The following figure shows that the world’s commercial fleet approximately tripled in number and the gross tonnage (size) of vessels increased by more than a factor of six from 1955 to 2005.

Number of vessels (dashed line) and gross tonnage of vessels (continuous line) in the world’s shipping fleet. Data from Lloyd’s register of shipping for self-propelled, merchant fleet vessels of 100 gross tons or more. (Reprinted from Hildebrand, J.A. 2009. Anthropogenic and natural sources of ambient noise in the ocean. Marine Ecology Progress Series. 395, 5-20)

However, because of changes in ship design, increases in the number and tonnage of vessels are not directly related to increases in ship-traffic noise. Radiated noise depends on multiple factors such as ship size, speed, horsepower, propeller depth, etc. All of these characteristics have changed over time. Direct measurements of low-frequency ambient noise are therefore required in order to determine long-term trends.

Northeast Pacific Ocean

The best available data on long-term trends in low-frequency ambient sound levels are from the Northeast Pacific Ocean, in part because of the availability of data from hydrophone arrays installed off the west coast of the United States as part of the U.S. Navy Sound Surveillance System (SOSUS). Measurements made over the period 1950 to the early 1970s indicated that sound levels at 50 Hz were increasing by about 0.55 dB/year (Ross, 1993, 2005). More recent measurements made in deep water indicate that this trend continued until at least around 1980, but then decreased to about 0.2 dB/year, as shown in the following figure [1]Chapman, N. R., & Price, A. (2011). Low frequency deep ocean ambient noise trend in the Northeast Pacific Ocean. The Journal of the Acoustical Society of America, 129(5), EL161–EL165. https://doi.org/10.1121/1.3567084 [2]Andrew, R. K., Howe, B. M., Mercer, J. A., & Dzieciuch, M. A. (2002). Ocean ambient sound: Comparing the 1960s with the 1990s for a receiver off the California coast. Acoustics Research Letters Online, 3(2), 65–70. https://doi.org/10.1121/1.1461915 .

Noise measurements for the 1/3 octave band centered at 31 Hz. The closed circles are from deep water sites in the Northeast Pacific (Chapman and Price, 2011). The solid square and triangle are from a receiver on the continental slope off Pt. Sur, California, in 1965 (Wenz, 1969) and 1994–2001 (Andrew et al., 2002), respectively. The broken and dotted lines show trends of 0.55 dB/year and 0.25 dB/year, respectively. (Reprinted from Chapman, N. R., and Price, A. (2011). “Low frequency deep ocean ambient noise trend in the Northeast Pacific Ocean,” J. Acoust. Soc. Am. 129, EL161-EL165, with the permission of the Acoustical Society of America. https://doi.org/10.1121/1.3567084)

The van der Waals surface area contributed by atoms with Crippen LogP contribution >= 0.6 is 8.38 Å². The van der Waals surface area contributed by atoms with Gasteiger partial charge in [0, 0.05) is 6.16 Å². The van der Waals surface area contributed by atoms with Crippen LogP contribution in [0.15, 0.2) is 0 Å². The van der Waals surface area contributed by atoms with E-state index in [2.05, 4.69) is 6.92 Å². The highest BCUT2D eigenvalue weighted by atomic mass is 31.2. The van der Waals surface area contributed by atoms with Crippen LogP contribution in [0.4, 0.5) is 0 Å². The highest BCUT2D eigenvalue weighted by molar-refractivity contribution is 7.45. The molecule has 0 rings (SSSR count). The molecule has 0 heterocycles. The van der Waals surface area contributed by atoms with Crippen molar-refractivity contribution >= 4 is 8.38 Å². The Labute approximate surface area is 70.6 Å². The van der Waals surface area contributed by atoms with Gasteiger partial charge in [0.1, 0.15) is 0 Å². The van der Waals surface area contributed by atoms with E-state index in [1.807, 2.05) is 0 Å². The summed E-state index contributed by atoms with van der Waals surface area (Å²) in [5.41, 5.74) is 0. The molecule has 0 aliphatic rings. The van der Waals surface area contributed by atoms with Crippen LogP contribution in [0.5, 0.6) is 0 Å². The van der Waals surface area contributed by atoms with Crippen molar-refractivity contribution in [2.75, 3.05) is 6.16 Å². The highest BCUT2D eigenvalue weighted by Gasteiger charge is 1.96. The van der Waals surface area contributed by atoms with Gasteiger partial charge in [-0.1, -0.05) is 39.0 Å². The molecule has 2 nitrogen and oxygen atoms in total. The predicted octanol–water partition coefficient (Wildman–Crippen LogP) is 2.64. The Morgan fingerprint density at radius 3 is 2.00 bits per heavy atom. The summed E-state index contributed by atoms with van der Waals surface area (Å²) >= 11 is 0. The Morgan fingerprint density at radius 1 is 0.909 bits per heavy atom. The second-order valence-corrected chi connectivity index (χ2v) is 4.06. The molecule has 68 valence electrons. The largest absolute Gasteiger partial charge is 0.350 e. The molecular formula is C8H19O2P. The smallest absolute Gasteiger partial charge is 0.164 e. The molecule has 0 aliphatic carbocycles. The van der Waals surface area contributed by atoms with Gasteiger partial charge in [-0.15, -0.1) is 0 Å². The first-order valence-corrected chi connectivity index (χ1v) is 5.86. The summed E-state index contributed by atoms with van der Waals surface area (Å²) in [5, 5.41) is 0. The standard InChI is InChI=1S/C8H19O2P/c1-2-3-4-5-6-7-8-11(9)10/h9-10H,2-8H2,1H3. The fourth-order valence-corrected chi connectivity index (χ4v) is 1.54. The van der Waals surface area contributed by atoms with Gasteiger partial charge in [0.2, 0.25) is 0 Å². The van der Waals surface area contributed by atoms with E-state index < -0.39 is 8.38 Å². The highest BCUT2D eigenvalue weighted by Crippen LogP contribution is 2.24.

The most recent published measurements in the Northeast Pacific show complex changes in low-frequency ambient noise along the west coast of the United States from 1997 to 2007. Some locations and frequencies had slight increases, others showed little change, and some showed slight decreases, despite increases in the number and size of ships [3] Andrew, R. K., Howe, B. M., & Mercer, J. A. (2011). Long-time trends in ship traffic noise for four sites off the North American West Coast. The Journal of the Acoustical Society of America, 129(2), 642–651 https://doi.org/10.1121/1.3518770 .

Northwest Atlantic Ocean

Measurements made in the Northwest Atlantic Ocean over the period 1950 to the early 1970s suggested that sound levels at 50 Hz were increasing at roughly the same rate as seen in the Northeast Pacific (0.55 dB/year), although there was considerable scatter in the data [4]Ross, D. (1974). Ship sources of ambient noise. In Proceedings of the International Workshop on Low-Frequency Propagation and Noise (pp. 257–261). (Reprinted in: IEEE Journal of Oceanic Engineering, 30(2), 257–261 (2005)).

However, comparisons between measurements made south of Bermuda in 1966 and 2013–2014 showed that monthly average sound levels at 44 Hz increased by only 2.8 ±0.8 dB over this entire period (0.06 dB/year) [5]Širović, A., Hildebrand, J. A., & McDonald, M. A. (2016). Ocean ambient sound south of Bermuda and Panama Canal traffic. The Journal of the Acoustical Society of America, 139(5), 2417–2423. https://doi.org/10.1121/1.4947517 . This low level of increase may be due to shielding of the measurement location by the local bathymetry. The Panama Canal Expansion Project that was completed in 2016 will enable the transit of larger ships through the Canal at twice the previous rate and may lead to increases in shipping traffic noise to the south of Bermuda.